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Microsoft's $1 million question

The legal dispute between the Justice Department and Microsoft takes a critical turn as both parties settle on a major issue stalling their high-profile antitrust case.

After more than two months of dueling briefs, filings, and press releases, the legal dispute between the Justice Department and Microsoft takes a critical turn. Both parties are caught in the latest wrinkle stalling their high-profile antitrust dispute: whether the company is in contempt of court and should be fined $1 million per day for not following the judge's order to unbundle Internet Explorer from Windows 95.

Microsoft, the DOJ, and the $1 
million question

Latest developments
•  MS, DOJ filings bolster positions
•  Lessig insists on impartiality
•  Lessig's declaration to the court
•  Microsoft revises deals in Europe
Microsoft backlash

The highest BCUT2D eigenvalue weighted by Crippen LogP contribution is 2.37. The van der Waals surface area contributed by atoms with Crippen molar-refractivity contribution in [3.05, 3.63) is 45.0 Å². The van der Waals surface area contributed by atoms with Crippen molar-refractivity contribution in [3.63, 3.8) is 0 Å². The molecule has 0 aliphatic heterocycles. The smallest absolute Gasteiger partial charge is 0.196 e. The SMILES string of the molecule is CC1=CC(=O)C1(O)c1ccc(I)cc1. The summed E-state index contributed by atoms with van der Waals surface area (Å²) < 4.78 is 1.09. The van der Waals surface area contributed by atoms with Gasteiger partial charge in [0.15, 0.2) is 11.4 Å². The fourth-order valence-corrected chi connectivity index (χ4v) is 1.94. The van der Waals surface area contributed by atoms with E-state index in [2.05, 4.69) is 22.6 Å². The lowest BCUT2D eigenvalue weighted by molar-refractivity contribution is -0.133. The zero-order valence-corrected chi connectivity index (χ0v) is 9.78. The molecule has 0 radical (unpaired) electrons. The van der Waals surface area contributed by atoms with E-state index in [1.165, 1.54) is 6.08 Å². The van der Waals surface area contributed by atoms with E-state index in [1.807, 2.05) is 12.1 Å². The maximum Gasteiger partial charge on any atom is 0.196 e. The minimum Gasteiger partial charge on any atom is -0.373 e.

•  Judge miffed at Microsoft over OS
•  MS appeals Lessig ruling
•  SPA to meet over antitrust
•  MS hardball backfires, analysts say
•  Back to drawing board in Redmond?
•  Judge won't remove special master
Contempt hearing begins
•  Klein: DOJ action is "essential"
•  Judge, MS differ on terms of compliance
•  Microsoft inspected in Japan
•  Contempt hearing looms
Previous coverage
•  Microsoft case in court
U.S. District Judge Thomas Penfield Jackson has dealt Microsoft a legal setback in the first round of the Justice See special report: MS-DOJ case in court Department's historic antitrust suit against the software giant. The company argued against the DOJ's and the court's every move, including the appointment of a special master to investigate the case, only to soften its public stance later.